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Fall 2015 

Time: Wednesday, 11 November, 11:00
Location: basement classroom, Department of Statistics, 2006 Sheridan Road, Evanston
Speaker: DouglasDowney, Department of Electrical Engineering and Computer Science, Northwestern University

Title: Large Topic Models: Efficient Inference and Applications

Abstract: Latent variable topic models such as Latent Dirichlet Allocation (LDA) can discover topics from text in an unsupervised fashion. However, scaling the models up to the many distinct topics exhibited in modern corpora is challenging. ``Flat'' topic models like LDA have difficulty modeling sparsely expressed topics, and richer hierarchical models become computationally intractable as the number of topics increases.

In this talk, I will introduce efficient methods for inferring large topic hierarchies. The approach is built upon the Sparse Backoff Tree (SBT), a new prior for latent topic distributions that organizes the latent topics as leaves in a tree. I will show how a document model based on SBTs can effectively infer accurate topic spaces of over a million topics. Experiments demonstrate that scaling to large topic spaces results in much more accurate models, and that SBT document models make use of large topic spaces more effectively than flat LDA. Lastly, I will describe how the models power Atlasify, a prototype exploratory search engine.

Time: Wednesday, 04 November, 15:30-17:00
Location:617 Library Place, IPR Conference Room
Speaker: Professor Jennifer Hill, Department of Humanities and the Social Sciences, New York University

Title: Sensitivity Analysis with Relaxed Parametric Assumptions

Abstract: When estimating causal effects, unmeasured confounding and model misspecification are potential sources of bias. To mitigate these, sensitivity of a study to potential unmeasured confounders can be evaluated in terms of the strength of confounding need to invalidate the result, while flexible model fitting techniques reduce parametric assumptions and thus minimize the chance of model misspecification. Hill and her colleagues propose a simulation-based, two parameter sensitivity analysis strategy that uses Bayesian Additive Regression Trees (BART) to fit the model for the response. This results in an easily interpretable framework for testing for the impact of an unmeasured confounder that uses nonparametrics to limit the number of modeling assumptions. The researchers evaluate this approach in a large-scale simulation setting and with high blood pressure data taken from the Third National Health and Nutrition Examination Survey. The model is implemented as open-source software, integrated into the treatSens package for the R statistical programming language.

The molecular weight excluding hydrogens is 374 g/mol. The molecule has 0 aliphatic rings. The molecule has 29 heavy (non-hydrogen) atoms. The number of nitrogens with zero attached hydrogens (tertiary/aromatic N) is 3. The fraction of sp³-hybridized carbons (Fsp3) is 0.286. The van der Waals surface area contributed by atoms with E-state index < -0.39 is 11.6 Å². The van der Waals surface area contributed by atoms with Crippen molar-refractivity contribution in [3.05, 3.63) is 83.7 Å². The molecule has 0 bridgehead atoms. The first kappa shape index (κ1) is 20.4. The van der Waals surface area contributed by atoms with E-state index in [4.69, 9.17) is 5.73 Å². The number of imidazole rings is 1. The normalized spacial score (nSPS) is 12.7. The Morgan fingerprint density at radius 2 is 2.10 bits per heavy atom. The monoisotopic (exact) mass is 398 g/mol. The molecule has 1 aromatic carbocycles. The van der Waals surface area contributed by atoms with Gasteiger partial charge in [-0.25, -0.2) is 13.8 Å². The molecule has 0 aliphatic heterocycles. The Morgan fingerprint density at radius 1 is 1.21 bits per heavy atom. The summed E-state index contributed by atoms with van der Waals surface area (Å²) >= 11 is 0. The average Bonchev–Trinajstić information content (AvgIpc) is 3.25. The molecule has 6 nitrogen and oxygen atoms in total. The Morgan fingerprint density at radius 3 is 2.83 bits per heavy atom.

Time: Wednesday, 21 October at 11am
Location: basement classroom, Department of Statistics, 2006 Sheridan Road, Evanston
Speaker: Nathan VanHoudnos, Institute for Policy Research, Northwestern University

Title: Practical Meta-analysis of Incorrectly Analysed Studies

Abstract: In education research, group-randomized studies are commonly analyzed as if students were independent. This error is so common that the What Works Clearinghouse (WWC), which is the official evidence synthesis effort of the US Department of Education, has a policy of attempting to correct the significance tests from these studies before including them in their systematic reviews of educational interventions. A recent scrape of the WWC website revealed that of all the systematic reviews published by the WWC, 2 out of 5 of rely on the results of corrected studies and 1 out of 5 rely entirely on corrected studies. Understanding the properties of the WWC correction strategy, therefore, is important for understanding the policy implications of the recommendations the WWC makes.

This talk summarizes recent research by VanHoudnos and Greenhouse (2015) that shows that the current WWC correction strategy performs poorly in practical situations, and presents a new method to meta-analyze a mixture of correctly and incorrectly analyzed studies. This new method relies on the correction of effect size estimators instead of significance tests. The effect size correction is such that (i) the corrected point estimators are unbiased and consistent, and (ii) the corrected standard errors accurately reflect the larger sampling variability implied by group-random assignment. We show that an evidence weighted meta-analysis that uses a mixture of correct and corrected effect sizes outperforms the current WWC procedure.